Faster realtime data is great for machines but largely distracting for people. Realtime is a trap. The most recent tweets you’re reading aren’t necessarily the most relevant ones you could be looking at. Give people two magazine articles about evergreen topics – one with a recent timestamp, the other a few months old. Most will tell you the newer is more important, more interesting. Take it further – put two different timestamps on the same article – one today, one six months ago. I bet the “newer” one has more engagement and more sharing.
When Apple livestreams a product announcements, 99% of the people watching or reading liveblog are wasting their time. Unless your job depends on gaining access to Apple news as quickly as possible to make immediate business decisions, you should just be waiting for the summary.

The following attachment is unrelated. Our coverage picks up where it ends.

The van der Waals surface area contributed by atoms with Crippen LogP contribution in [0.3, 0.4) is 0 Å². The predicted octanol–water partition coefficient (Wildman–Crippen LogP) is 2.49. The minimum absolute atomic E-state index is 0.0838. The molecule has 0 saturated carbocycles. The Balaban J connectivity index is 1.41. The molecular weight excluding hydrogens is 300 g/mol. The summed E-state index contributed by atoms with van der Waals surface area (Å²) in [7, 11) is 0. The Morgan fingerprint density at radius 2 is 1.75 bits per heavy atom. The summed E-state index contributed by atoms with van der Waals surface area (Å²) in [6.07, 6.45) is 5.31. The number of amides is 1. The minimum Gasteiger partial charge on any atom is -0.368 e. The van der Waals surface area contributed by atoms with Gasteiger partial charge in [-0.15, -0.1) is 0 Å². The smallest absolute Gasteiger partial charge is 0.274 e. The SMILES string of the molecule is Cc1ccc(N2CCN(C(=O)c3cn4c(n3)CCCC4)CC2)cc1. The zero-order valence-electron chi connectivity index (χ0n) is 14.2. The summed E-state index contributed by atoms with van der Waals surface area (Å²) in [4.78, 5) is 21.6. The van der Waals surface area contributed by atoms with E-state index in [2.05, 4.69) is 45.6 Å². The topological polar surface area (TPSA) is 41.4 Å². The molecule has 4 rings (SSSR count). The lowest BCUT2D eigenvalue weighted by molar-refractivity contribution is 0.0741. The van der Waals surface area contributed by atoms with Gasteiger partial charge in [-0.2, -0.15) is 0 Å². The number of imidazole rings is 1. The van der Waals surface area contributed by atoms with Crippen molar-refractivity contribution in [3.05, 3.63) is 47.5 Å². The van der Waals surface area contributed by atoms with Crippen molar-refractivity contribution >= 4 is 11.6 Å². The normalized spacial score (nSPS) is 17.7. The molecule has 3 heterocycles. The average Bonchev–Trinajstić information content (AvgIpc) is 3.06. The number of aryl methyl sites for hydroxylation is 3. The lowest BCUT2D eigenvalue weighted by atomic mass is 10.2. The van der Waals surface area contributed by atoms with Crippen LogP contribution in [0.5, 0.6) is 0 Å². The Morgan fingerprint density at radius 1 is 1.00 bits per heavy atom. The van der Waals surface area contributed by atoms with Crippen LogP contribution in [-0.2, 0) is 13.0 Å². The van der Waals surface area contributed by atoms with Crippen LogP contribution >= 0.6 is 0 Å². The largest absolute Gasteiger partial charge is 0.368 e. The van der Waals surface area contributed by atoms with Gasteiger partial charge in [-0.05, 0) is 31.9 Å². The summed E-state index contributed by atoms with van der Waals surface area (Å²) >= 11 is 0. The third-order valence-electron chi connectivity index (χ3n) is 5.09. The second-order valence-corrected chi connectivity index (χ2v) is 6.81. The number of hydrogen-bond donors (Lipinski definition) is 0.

Machines love realtime data. They can sort, process, compute with little tax. People on the other hand are being lead astray. I’m no different – I’d probably be shocked to know the total amount of time I spend in Twitter each day. The 1-2 snacks that add up.
What can we do as technologists, as humans? Contemplate “slow media” – other mechanisms to drive engagement and habit besides increased information velocity? Stop undervaluing archives – novel ways to expose less recent but highly compelling content to audiences? Self-control – turn off notifications, close the background tabs.
This isn’t a screed against multitasking, or social media, both of which I enjoy. It’s a question about a cognitive bias being exacerbated by our current product design.